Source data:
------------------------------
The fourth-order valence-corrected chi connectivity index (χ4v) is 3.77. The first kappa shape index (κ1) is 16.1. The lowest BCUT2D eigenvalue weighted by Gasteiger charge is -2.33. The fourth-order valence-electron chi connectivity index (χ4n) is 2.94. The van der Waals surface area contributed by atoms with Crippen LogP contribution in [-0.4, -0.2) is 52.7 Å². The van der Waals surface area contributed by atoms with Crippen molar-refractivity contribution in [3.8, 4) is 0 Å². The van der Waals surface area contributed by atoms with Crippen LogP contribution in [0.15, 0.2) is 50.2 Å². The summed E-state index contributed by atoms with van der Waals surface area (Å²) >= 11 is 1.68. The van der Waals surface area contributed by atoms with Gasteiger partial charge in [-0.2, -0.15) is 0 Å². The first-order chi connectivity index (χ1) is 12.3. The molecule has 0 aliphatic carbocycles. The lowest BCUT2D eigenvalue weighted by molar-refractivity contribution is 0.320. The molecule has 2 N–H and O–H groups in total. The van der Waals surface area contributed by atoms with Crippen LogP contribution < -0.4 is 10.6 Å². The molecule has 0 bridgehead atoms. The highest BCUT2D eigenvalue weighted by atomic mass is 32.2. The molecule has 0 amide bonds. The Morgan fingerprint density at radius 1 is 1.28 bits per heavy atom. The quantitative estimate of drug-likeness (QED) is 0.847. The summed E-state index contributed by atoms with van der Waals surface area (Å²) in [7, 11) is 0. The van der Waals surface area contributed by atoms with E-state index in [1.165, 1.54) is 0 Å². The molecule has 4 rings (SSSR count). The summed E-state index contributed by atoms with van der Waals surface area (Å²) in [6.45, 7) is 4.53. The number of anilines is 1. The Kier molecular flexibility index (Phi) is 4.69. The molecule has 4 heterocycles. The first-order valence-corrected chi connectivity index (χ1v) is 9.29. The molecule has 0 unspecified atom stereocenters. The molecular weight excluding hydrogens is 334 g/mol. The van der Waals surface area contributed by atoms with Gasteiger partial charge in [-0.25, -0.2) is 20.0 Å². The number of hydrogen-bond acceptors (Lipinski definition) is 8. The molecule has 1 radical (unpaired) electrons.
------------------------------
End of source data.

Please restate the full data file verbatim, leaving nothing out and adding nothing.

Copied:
The fourth-order valence-corrected chi connectivity index (χ4v) is 3.77. The first kappa shape index (κ1) is 16.1. The lowest BCUT2D eigenvalue weighted by Gasteiger charge is -2.33. The fourth-order valence-electron chi connectivity index (χ4n) is 2.94. The van der Waals surface area contributed by atoms with Crippen LogP contribution in [-0.4, -0.2) is 52.7 Å². The van der Waals surface area contributed by atoms with Crippen molar-refractivity contribution in [3.8, 4) is 0 Å². The van der Waals surface area contributed by atoms with Crippen LogP contribution in [0.15, 0.2) is 50.2 Å². The summed E-state index contributed by atoms with van der Waals surface area (Å²) >= 11 is 1.68. The van der Waals surface area contributed by atoms with Gasteiger partial charge in [-0.2, -0.15) is 0 Å². The first-order chi connectivity index (χ1) is 12.3. The molecule has 0 aliphatic carbocycles. The lowest BCUT2D eigenvalue weighted by molar-refractivity contribution is 0.320. The molecule has 2 N–H and O–H groups in total. The van der Waals surface area contributed by atoms with Crippen LogP contribution < -0.4 is 10.6 Å². The molecule has 0 bridgehead atoms. The highest BCUT2D eigenvalue weighted by atomic mass is 32.2. The molecule has 0 amide bonds. The Morgan fingerprint density at radius 1 is 1.28 bits per heavy atom. The quantitative estimate of drug-likeness (QED) is 0.847. The summed E-state index contributed by atoms with van der Waals surface area (Å²) in [7, 11) is 0. The van der Waals surface area contributed by atoms with E-state index in [1.165, 1.54) is 0 Å². The molecule has 4 rings (SSSR count). The summed E-state index contributed by atoms with van der Waals surface area (Å²) in [6.45, 7) is 4.53. The number of anilines is 1. The Kier molecular flexibility index (Phi) is 4.69. The molecule has 4 heterocycles. The first-order valence-corrected chi connectivity index (χ1v) is 9.29. The molecule has 0 unspecified atom stereocenters. The molecular weight excluding hydrogens is 334 g/mol. The van der Waals surface area contributed by atoms with Gasteiger partial charge in [-0.25, -0.2) is 20.0 Å². The number of hydrogen-bond acceptors (Lipinski definition) is 8. The molecule has 1 radical (unpaired) electrons.